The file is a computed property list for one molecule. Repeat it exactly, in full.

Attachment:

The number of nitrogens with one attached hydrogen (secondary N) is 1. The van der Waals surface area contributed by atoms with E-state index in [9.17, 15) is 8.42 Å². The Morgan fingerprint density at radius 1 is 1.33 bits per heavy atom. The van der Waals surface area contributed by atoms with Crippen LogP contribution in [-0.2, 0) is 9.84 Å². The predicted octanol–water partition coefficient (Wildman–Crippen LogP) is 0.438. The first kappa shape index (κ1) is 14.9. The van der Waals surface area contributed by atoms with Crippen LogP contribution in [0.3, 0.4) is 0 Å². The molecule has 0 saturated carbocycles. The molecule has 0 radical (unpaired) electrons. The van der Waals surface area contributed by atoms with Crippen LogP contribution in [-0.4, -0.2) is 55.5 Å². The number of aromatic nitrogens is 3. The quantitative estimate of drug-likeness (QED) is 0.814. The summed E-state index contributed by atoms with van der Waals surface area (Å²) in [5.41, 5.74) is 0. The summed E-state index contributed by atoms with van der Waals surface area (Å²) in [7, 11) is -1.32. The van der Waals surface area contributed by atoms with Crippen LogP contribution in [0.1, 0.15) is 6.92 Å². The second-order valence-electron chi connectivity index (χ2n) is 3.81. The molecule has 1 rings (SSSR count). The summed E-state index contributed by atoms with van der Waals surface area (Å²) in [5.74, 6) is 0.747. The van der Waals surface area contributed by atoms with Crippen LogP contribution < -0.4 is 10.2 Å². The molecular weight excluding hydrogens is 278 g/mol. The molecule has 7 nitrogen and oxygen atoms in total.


The number of nitrogens with one attached hydrogen (secondary N) is 1. The van der Waals surface area contributed by atoms with E-state index in [9.17, 15) is 8.42 Å². The Morgan fingerprint density at radius 1 is 1.33 bits per heavy atom. The van der Waals surface area contributed by atoms with Crippen LogP contribution in [-0.2, 0) is 9.84 Å². The predicted octanol–water partition coefficient (Wildman–Crippen LogP) is 0.438. The first kappa shape index (κ1) is 14.9. The van der Waals surface area contributed by atoms with Crippen LogP contribution in [0.3, 0.4) is 0 Å². The molecule has 0 saturated carbocycles. The molecule has 0 radical (unpaired) electrons. The van der Waals surface area contributed by atoms with Crippen LogP contribution in [-0.4, -0.2) is 55.5 Å². The number of aromatic nitrogens is 3. The quantitative estimate of drug-likeness (QED) is 0.814. The summed E-state index contributed by atoms with van der Waals surface area (Å²) in [5.41, 5.74) is 0. The summed E-state index contributed by atoms with van der Waals surface area (Å²) in [7, 11) is -1.32. The van der Waals surface area contributed by atoms with Crippen LogP contribution in [0.1, 0.15) is 6.92 Å². The second-order valence-electron chi connectivity index (χ2n) is 3.81. The molecule has 1 rings (SSSR count). The summed E-state index contributed by atoms with van der Waals surface area (Å²) in [5.74, 6) is 0.747. The van der Waals surface area contributed by atoms with Crippen LogP contribution < -0.4 is 10.2 Å². The molecular weight excluding hydrogens is 278 g/mol. The molecule has 7 nitrogen and oxygen atoms in total.